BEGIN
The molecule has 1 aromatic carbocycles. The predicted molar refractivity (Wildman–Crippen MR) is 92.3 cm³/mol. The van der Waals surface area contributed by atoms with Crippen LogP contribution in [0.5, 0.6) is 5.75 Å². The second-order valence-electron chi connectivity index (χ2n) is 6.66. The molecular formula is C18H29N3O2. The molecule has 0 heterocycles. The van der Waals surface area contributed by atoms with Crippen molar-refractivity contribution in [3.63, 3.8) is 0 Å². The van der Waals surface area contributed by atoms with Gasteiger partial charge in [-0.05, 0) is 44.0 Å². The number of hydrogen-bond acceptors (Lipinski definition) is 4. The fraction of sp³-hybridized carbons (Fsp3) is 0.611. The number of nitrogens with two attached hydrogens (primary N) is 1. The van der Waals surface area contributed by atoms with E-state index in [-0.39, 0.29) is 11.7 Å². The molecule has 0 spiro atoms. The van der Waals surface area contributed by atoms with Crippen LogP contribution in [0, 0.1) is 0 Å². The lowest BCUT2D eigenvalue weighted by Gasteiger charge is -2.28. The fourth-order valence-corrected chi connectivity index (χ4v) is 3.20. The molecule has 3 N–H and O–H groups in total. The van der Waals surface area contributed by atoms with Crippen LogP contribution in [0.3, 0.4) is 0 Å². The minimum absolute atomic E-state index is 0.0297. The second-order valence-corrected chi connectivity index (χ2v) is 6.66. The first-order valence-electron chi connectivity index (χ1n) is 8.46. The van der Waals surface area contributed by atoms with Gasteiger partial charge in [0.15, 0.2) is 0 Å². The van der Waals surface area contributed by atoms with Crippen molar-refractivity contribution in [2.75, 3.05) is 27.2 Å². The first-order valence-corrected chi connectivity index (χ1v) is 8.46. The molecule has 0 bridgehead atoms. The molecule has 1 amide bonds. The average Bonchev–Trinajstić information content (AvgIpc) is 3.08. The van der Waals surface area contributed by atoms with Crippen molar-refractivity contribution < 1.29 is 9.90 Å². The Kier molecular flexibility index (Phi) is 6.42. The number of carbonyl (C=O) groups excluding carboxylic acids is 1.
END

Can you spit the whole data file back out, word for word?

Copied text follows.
The molecule has 1 aromatic carbocycles. The predicted molar refractivity (Wildman–Crippen MR) is 92.3 cm³/mol. The van der Waals surface area contributed by atoms with Crippen LogP contribution in [0.5, 0.6) is 5.75 Å². The second-order valence-electron chi connectivity index (χ2n) is 6.66. The molecular formula is C18H29N3O2. The molecule has 0 heterocycles. The van der Waals surface area contributed by atoms with Crippen molar-refractivity contribution in [3.63, 3.8) is 0 Å². The van der Waals surface area contributed by atoms with Gasteiger partial charge in [-0.05, 0) is 44.0 Å². The number of hydrogen-bond acceptors (Lipinski definition) is 4. The fraction of sp³-hybridized carbons (Fsp3) is 0.611. The number of nitrogens with two attached hydrogens (primary N) is 1. The van der Waals surface area contributed by atoms with E-state index in [-0.39, 0.29) is 11.7 Å². The molecule has 0 spiro atoms. The van der Waals surface area contributed by atoms with Crippen LogP contribution in [0, 0.1) is 0 Å². The lowest BCUT2D eigenvalue weighted by Gasteiger charge is -2.28. The fourth-order valence-corrected chi connectivity index (χ4v) is 3.20. The molecule has 3 N–H and O–H groups in total. The van der Waals surface area contributed by atoms with Crippen LogP contribution in [0.3, 0.4) is 0 Å². The minimum absolute atomic E-state index is 0.0297. The second-order valence-corrected chi connectivity index (χ2v) is 6.66. The first-order valence-electron chi connectivity index (χ1n) is 8.46. The van der Waals surface area contributed by atoms with Gasteiger partial charge in [0.15, 0.2) is 0 Å². The van der Waals surface area contributed by atoms with Crippen molar-refractivity contribution in [2.75, 3.05) is 27.2 Å². The first-order valence-corrected chi connectivity index (χ1v) is 8.46. The molecule has 0 bridgehead atoms. The molecule has 1 amide bonds. The average Bonchev–Trinajstić information content (AvgIpc) is 3.08. The van der Waals surface area contributed by atoms with Crippen molar-refractivity contribution < 1.29 is 9.90 Å². The Kier molecular flexibility index (Phi) is 6.42. The number of carbonyl (C=O) groups excluding carboxylic acids is 1.